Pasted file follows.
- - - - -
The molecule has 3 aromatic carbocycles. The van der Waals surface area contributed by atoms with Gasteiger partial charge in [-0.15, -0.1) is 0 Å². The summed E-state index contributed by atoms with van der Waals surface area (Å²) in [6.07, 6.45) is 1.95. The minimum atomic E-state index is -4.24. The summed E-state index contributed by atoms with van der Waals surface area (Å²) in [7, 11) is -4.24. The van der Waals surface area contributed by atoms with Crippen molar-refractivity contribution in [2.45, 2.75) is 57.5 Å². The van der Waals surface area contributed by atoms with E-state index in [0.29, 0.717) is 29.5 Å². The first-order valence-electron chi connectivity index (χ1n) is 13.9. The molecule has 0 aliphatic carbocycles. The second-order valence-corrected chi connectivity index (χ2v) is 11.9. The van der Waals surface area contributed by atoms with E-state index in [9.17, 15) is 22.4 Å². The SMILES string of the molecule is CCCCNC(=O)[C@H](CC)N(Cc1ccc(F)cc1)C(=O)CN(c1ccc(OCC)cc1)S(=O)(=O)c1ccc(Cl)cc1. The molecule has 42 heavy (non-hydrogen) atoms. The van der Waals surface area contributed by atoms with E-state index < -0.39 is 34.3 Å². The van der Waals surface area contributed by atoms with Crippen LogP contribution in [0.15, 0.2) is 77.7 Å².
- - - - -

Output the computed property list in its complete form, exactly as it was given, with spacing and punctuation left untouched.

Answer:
The molecule has 3 aromatic carbocycles. The van der Waals surface area contributed by atoms with Gasteiger partial charge in [-0.15, -0.1) is 0 Å². The summed E-state index contributed by atoms with van der Waals surface area (Å²) in [6.07, 6.45) is 1.95. The minimum atomic E-state index is -4.24. The summed E-state index contributed by atoms with van der Waals surface area (Å²) in [7, 11) is -4.24. The van der Waals surface area contributed by atoms with Crippen molar-refractivity contribution in [2.45, 2.75) is 57.5 Å². The van der Waals surface area contributed by atoms with E-state index in [0.29, 0.717) is 29.5 Å². The first-order valence-electron chi connectivity index (χ1n) is 13.9. The molecule has 0 aliphatic carbocycles. The second-order valence-corrected chi connectivity index (χ2v) is 11.9. The van der Waals surface area contributed by atoms with E-state index in [9.17, 15) is 22.4 Å². The SMILES string of the molecule is CCCCNC(=O)[C@H](CC)N(Cc1ccc(F)cc1)C(=O)CN(c1ccc(OCC)cc1)S(=O)(=O)c1ccc(Cl)cc1. The molecule has 42 heavy (non-hydrogen) atoms. The van der Waals surface area contributed by atoms with E-state index < -0.39 is 34.3 Å². The van der Waals surface area contributed by atoms with Crippen LogP contribution in [0.15, 0.2) is 77.7 Å².